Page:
Mad Max Beyond Thunderdome
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Two men enter. One man leaves. That's the law in Bartertown's Thunderdome arena. But lawmaker Aunty Entity will soon add another: Don't get Max mad!
Mad Max Beyond Thunderdome stars Mel Gibson (Lethal Weapon, Maverick) for his third go-round as the title hero who takes on the barbarians of the post-nuclear future - and this time becomes the savior of a tribe of lost children. Music superstar Tina Turner steals what's left of the screen as Aunty Entity, a power-mad dominatrix determined to use Max to tighten her stranglehold on Bartertown.
Directors George Miller and George Ogilvie deliver another rousing final apocalypse-on-wheels and one of the best movie fight scenes ever, as Max and the gladiatorial Blaster face off with maces, chainsaws and anything not nailed down inside Thunderdome. Mad Max Beyond Thunderdome: watch and you'll agree with the soundtrack song the "We Don't Need Another Hero."
Although Mad Max Beyond Thunderdome, the third part of George Miller's post-apocalyptic Mad Max trilogy, is certainly the least of the bunch (Mad Max 2: The Road Warrior is the undisputed masterpiece, and maybe the best action movie ever made), it has still got a good share of imaginative industrial-wasteland-pastiche imagery. And casting Tina Turner as Aunty Entity, the queen of Bartertown, was a masterstroke. Mel Gibson's character Max is pitted in a battle to the death against the bizarre Master Blaster in the Thunderdome, flying around on rubbery straps inside a sort of gigantic overturned colander with bloodthirsty spectators clinging to the outside. Miller's producing partner, Byron Kennedy, was killed in a helicopter crash while scouting locations for this film. Miller was devastated, only agreeing to direct the action sequences--and, somehow, you feel his heart wasn't entirely in it. --Jim Emerson
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My fiance and I were watching all of the old ones in order to watch the new one with context. Beyond Thunderdome was a great addition to the Mad Max series of movies.
Tina Turner holds her own as the villain, and the characters are memorable and somewhat more fleshed out than you would expect from an action film.
The possible outcomes on the Wheel are: - Death - Hard Labour - Acquittal - Gulag - Aunty's Choice - Spin Again - Forfeit Goods - Underworld - Amputation - Life Imprisonment
Max's eyes are different; the pupil in his left eye is permanently dilated. This is a nod to Mad Max 2: The Road Warrior (1981). Max's car is forced off the road and he injures his left eye and other parts of his body.
The eye differences is easier to see in zoom shots, and VERY easy to see in HD versions of the film. The easiest shot is when Max looks down on the Thunderdome first.
The best thing about the film is that it fleshes out the world established in the previous two entries, as well as bring in some new elements. The most interesting of these new additions is the Thunderdome, a caged arena where participants fight to the death with whatever weapons are available. The car chases were also creative, and had excellent stunt work, but the Thunderdome really showcases the brutality of the post-apocalypse in a way that the other action sequences couldn't (or didn't). Also, even though it made the narrative slightly unwieldy, I did like the side-by-side comparison of Bartertown with the tribe of children that Max meets. The central theme or message of this film seemed to be about how civilization recovers from apocalyptic events. Bartertown does this by regressing back to an animalistic, violent capitalism, while the young tribe remains innocent in anticipation for the return of a distant, utopian past. And all the while they hope for a better future. Thematically, this film stands head and shoulders above the previous two. Still, the way in which the narrative is drawn out makes the film a bit slow at times, which could turn off people who enjoyed the previous two for the non-stop action. Here, the bulk of the action is saved for the last 15-20 minutes, in a chase sequence that should please the action junkies in the audience.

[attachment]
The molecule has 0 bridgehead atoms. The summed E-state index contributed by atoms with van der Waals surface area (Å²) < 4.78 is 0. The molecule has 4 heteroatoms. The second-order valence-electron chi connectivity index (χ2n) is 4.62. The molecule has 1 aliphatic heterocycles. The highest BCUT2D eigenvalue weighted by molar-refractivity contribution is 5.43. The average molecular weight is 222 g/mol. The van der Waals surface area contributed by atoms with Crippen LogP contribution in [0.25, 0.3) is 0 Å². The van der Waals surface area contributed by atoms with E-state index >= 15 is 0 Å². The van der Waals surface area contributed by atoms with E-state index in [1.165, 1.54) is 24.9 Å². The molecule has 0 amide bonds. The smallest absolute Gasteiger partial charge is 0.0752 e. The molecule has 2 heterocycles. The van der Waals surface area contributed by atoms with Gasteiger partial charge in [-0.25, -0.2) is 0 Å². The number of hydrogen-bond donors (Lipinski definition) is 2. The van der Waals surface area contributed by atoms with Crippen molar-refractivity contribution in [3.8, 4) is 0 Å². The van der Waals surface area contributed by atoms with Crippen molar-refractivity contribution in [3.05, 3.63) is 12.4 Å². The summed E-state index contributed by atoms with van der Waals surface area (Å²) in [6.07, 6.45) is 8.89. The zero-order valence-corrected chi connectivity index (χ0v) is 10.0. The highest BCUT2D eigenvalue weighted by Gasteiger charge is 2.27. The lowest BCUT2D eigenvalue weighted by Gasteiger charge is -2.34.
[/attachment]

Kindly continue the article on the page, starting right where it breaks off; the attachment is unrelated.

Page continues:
As far as acting is concerned, it's ok but Mel Gibson is the only person who really does what I'd consider a "great" job. I also feel like Tina Turner was miscast as Aunty Entity, and a lot of her line readings felt really awkward to me. In contrast, I thought that the child actors portraying the tribe did a rather decent job. Overall, despite being a little slow at times, MAD MAX BEYOND THUNDERDOME is an entertaining post-apocalyptic movie with great action and some things to think about as well. Highly recommended, especially for fans of the series.
The movie plays well, and unlike the first movie of the trilogy, has held up very well over the years.
As to the bluray itself, they did a great job on the remastering of the movie. It looks like it was shot in modern times, with crisp visuals and solid audio. If you're interested in the movie, the bluray version is definitely worth getting!